Times aren’t looking good for the real estate and housing markets, but that is being viewed as an opportunity to preserve 18 acres of salt marshes that are spawning ground for marine life, a habitat for many species of wildlife and a natural retention area for floodwaters.
“This is our coming out,” Thomas Wilson, chairman of the Mill Cove Conservancy says of renewed efforts to save marshlands on both sides of Point Avenue at Conimicut Point and along Mill Cove.
On Monday night, the conservancy conducted a 90-minute discussion about the preservation of salt marshes at a meeting at the Warwick Library. About 25 people were in attendance including members of the Buckeye Brook Coalition and the Conimicut Village Association.
“It’s a wonderful part of the community. Talk about a hidden asset,” Conimicut Point resident and conservancy president Tom Sepe said of the mix of residential and recreational uses and natural beauty of the area. Sepe lives across from the marshes and he said it’s not unusual to have motorists stop to watch a feeding heron or other wildlife or just to take in the view.
What has the group concerned is that more houses could be built around the marshes and they would be reduced if not lost.
“This is not a happy time to take on big projects,” Wilson conceded of any effort to preserve the marshes. However, he added, “once you lose it, it’s gone, it’s not like you can get it back.”
The conservancy is not alone in its efforts.
In 2005 the Warwick Land Trust obtained a $100,000 grant from the Department of Environmental Management through the Rhode Island Open Space Program to obtain about seven acres of marshland to the south of Point Avenue. The city agreed to match the sum with proceeds from fees in lieu of open space that developers have paid into a special account.
According to Richard Crenca in the city planning department, an appraisal of the property was recently completed, placing a value of about $8,000 on each of the 30 lots making up the site. Thus far the city has spent about $12,000 on tax title searching, advertising and the appraisal, of which half will be refunded once properties are acquired.
But, so far, no properties have been saved.
Christopher D’Ovidio, chairman of the land trust, said the group has been in discussions with at least three landowners. Meanwhile, he explained, the city is pursuing acquisition of those properties where there are tax liens.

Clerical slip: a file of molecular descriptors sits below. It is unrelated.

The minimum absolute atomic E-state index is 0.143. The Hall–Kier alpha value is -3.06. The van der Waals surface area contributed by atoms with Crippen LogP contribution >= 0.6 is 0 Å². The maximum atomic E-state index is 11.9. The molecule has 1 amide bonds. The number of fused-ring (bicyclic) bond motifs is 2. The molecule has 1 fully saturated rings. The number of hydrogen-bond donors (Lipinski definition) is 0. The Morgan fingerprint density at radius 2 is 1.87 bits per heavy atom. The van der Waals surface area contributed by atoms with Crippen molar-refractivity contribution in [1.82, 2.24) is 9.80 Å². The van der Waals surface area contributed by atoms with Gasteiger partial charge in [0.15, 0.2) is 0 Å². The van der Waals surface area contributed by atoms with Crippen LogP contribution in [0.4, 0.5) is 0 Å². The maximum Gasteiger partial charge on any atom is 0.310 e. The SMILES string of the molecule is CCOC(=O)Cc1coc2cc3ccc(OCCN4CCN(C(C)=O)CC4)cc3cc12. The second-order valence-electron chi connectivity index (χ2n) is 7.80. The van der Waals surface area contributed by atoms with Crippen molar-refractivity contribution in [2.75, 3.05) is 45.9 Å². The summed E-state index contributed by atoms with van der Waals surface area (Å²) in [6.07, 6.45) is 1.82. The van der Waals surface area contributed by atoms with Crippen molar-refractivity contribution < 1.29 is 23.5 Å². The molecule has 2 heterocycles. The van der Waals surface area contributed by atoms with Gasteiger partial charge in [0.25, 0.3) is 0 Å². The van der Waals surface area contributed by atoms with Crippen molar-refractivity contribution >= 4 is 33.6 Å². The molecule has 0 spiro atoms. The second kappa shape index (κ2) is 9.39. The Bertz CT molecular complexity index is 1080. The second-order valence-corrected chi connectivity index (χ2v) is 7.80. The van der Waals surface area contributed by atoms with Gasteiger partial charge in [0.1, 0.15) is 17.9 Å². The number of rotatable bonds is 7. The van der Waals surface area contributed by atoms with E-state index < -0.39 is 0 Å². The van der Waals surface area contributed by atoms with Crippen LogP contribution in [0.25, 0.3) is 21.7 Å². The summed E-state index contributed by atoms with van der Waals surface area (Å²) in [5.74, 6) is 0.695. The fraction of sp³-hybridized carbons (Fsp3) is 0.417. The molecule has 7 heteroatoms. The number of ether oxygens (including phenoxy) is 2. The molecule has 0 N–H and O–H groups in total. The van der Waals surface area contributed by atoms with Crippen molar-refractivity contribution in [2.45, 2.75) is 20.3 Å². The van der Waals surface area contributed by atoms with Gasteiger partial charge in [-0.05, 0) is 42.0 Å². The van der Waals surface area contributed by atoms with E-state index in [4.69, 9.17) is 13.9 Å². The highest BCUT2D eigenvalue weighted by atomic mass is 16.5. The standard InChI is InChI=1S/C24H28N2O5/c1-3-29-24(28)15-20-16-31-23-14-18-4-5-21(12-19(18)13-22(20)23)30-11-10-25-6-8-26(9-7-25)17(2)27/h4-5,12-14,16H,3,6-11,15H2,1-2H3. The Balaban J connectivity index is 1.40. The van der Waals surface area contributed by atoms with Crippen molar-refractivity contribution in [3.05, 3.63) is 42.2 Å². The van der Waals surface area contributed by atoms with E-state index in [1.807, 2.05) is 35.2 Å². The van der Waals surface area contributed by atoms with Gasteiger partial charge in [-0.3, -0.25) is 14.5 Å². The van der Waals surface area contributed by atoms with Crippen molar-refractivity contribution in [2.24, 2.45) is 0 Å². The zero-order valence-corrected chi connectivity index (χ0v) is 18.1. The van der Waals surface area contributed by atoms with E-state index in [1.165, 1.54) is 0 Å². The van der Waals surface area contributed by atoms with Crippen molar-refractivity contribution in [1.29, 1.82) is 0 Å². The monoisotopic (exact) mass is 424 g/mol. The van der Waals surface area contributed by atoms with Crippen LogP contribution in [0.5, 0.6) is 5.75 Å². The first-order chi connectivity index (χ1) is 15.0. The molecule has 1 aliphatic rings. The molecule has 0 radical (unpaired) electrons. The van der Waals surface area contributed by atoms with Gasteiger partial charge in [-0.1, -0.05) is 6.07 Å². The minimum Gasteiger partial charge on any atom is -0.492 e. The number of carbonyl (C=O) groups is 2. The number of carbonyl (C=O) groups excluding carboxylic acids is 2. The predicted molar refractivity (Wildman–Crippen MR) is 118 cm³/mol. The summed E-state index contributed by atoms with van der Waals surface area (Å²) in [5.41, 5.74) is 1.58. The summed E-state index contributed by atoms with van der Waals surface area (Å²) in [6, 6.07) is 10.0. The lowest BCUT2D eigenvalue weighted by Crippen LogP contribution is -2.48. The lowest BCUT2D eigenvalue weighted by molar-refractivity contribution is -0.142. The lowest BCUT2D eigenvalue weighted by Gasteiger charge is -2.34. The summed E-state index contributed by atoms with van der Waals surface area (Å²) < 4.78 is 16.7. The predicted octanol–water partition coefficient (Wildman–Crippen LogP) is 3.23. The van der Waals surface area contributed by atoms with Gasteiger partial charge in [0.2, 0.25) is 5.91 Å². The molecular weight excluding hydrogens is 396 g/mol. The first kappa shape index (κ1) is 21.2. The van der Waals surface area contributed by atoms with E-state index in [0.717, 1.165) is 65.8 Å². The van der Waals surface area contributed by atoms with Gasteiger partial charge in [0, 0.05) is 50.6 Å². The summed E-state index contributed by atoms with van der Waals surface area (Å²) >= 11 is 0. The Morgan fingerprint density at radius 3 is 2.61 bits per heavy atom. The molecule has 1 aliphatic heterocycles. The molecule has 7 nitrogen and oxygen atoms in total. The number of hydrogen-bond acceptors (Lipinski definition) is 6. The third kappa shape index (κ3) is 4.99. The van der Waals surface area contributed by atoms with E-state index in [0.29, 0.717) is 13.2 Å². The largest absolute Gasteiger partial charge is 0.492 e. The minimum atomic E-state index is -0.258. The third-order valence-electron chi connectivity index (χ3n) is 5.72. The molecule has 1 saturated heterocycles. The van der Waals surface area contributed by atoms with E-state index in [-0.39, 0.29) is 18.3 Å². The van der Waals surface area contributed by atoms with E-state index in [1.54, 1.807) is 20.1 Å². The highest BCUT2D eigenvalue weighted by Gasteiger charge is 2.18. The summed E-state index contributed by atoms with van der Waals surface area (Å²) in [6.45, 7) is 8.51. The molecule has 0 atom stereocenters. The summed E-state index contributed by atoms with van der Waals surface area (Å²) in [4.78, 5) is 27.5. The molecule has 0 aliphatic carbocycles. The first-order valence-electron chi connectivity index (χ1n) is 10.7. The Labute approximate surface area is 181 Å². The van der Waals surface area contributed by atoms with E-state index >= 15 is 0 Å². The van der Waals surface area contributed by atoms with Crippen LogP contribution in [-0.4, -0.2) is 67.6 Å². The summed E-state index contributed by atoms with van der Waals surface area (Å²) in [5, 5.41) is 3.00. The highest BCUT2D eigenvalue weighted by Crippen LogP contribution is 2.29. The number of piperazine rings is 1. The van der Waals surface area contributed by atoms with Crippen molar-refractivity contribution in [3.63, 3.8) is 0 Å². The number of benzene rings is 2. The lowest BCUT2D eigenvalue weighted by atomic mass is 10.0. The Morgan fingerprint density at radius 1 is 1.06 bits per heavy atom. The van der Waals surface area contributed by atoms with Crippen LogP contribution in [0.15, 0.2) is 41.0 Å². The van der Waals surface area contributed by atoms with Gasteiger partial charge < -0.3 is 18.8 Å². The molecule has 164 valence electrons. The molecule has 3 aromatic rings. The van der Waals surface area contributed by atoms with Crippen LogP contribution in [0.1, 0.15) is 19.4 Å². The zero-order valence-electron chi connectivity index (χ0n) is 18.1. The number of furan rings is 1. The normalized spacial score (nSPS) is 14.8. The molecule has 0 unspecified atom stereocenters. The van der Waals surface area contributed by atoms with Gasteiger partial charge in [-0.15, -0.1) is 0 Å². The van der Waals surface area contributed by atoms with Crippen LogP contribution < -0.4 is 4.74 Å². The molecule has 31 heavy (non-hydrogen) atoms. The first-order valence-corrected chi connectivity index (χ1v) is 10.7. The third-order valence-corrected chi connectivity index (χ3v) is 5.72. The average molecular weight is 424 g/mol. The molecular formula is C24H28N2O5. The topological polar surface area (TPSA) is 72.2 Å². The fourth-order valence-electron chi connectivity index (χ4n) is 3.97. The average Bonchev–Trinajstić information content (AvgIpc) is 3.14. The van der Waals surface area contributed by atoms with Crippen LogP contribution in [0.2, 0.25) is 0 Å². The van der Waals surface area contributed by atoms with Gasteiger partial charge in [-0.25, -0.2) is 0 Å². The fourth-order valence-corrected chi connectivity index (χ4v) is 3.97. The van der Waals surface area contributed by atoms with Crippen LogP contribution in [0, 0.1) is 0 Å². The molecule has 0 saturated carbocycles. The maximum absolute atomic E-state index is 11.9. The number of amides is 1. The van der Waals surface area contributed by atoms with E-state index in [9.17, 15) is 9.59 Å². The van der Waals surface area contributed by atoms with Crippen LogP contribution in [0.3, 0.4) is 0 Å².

D’Ovidio said he has talked with Sepe of the conservancy and they are on the same track in an effort to preserve Conimicut area marshlands.
While the conservancy does not have any funds at this time, Sepe said the group is looking to work with the land trust and has the ability of receiving easements and donations of property that become a tax deduction for the donor.
Sepe sees the effort reaching beyond the marsh currently targeted for preservation by the land trust. He said he considers the point marshes, Mill Cove and Buckeye Brook as “inseparably connected.” The effort he envisions is to bring community groups together as partners in those preservation efforts.
The marshland identified by the conservancy is comprised of 100 lots of which 34 are privately held. The city holds tax liens on 28 percent of the area.
“We have to work together; the neighborhood has to want it,” Wilson said.
The concept of a united effort gained the endorsement of New Jersey transplant John Paul. He extolled the convenience and beauty of the area, saying such a place in New Jersey would be beyond the means of many people. Paul urged other community groups to join in the preservation effort yet maintain their own individual focus.
Wilson said Tuesday that he believes there may be opportunities for federal funding to help save the marshes with the Obama administration. He said letters would go out to landowners noting that the gifts of property and or easements to the conservancy are eligible for tax deductions. He said the conservancy would conduct planning sessions over the next several weeks in preparation for the annual meeting when a strategy will be outlined.